The most important aspect of evolution, from a philosophical viewpoint, is the rise of complex, advanced creatures from simple, primitive ones. This "vertical" dimension of evolution has been downplayed in both the specialist and popular literature on evolution, in large part because it was in the past associated with unsavory political views. The ...
The most important aspect of evolution, from a philosophical viewpoint, is the rise of complex, advanced creatures from simple, primitive ones. This "vertical" dimension of evolution has been downplayed in both the specialist and popular literature on evolution, in large part because it was in the past associated with unsavory political views. The avoidance of evolution's vertical dimension has, however, left evolutionary biology open to the perception, from outside, that it deals merely with the diversification of rather similar creatures, all at the same level of "advancedness" from a common ancestor--for example, the classic case studies of finches with different beaks or moths of different colors. The latest incarnation of creationism, dubbed intelligent design (or ID), has taken advantage of this situation. It portrays an evolutionary process that is constantly guided--especially in its upward direction--by the hand of an unseen Creator, who is able to ensure that it ends up producing humans. "Creatures of Accident" attacks the antiscience ID worldview, mainly by building a persuasive picture of how "unaided" evolution produces advanced creatures from simple ones by an essentially accidental process. Having built this picture, in the final chapter the book reflects on its religious implications.
Though I feel that this book makes important points, it could have been half as long. Most of the author's arguments were already familiar to me, but may not be to others, so I would recommend it to those who seek a more detailed understanding of how evolution can produce complex creatures.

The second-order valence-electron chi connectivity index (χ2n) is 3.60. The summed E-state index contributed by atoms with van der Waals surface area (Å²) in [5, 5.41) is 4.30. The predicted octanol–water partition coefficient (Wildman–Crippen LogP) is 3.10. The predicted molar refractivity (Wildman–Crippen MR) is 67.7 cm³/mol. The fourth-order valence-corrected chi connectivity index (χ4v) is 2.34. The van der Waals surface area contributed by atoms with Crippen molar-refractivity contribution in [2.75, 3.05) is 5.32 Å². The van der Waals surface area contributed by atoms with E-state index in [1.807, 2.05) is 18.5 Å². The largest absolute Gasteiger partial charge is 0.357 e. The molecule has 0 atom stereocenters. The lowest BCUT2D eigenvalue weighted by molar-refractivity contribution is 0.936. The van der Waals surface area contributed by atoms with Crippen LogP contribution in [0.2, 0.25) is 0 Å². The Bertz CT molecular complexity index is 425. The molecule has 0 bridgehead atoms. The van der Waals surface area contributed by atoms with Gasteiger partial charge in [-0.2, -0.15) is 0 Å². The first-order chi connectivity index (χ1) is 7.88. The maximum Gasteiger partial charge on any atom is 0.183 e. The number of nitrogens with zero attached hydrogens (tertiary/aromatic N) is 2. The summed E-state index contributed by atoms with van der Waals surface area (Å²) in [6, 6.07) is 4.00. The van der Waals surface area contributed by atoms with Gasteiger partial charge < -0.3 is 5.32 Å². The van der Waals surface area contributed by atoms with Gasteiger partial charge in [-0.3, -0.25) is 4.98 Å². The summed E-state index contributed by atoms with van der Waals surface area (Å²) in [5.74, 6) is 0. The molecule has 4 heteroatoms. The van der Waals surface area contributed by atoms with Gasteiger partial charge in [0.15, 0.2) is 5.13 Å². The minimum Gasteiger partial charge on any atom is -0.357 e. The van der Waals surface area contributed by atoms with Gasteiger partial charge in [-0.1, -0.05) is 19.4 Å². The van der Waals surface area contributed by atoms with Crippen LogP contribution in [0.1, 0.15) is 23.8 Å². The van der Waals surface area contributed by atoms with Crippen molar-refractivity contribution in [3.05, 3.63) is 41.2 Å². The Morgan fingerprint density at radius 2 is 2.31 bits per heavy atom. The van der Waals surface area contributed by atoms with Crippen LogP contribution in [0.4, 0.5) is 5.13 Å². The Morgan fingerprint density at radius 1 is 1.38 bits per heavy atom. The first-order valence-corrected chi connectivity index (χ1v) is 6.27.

Publishers Weekly, 2006-06-05 A core tenet of the intelligent design movement is that some organisms are simply too elaborate and complicated to have evolved by chance. Arthur, a professor of zoology at the National University of Ireland, Galway, aims to render this strain of creationism unnecessary by "explaining, in a way that is accessible to a general readership, how the rise of complex creatures can be explained in terms of natural processes." Creatures of Accident makes this case through a series of easily intelligible, chatty chapters, offering a way of understanding the emergence of animals (the most complex life form) without resorting to either the relativist idea that all life is essentially the same (with animals being, as Stephen Jay Gould once put it, "a mere epiphenomenon") or the teleological view that if animals are uniquely complex, then some intelligent designer must have made them so. Drawing ideas and examples from the large (zoology) to the small (cellular biology), Arthur popularizes recent breakthroughs in the field of evolutionary development-the trendily dubbed "evo-devo"-to make the paradoxical case that complexity can, in fact, happen quite simply. (Sept.) (c) Copyright PWxyz, LLC. All rights reserved
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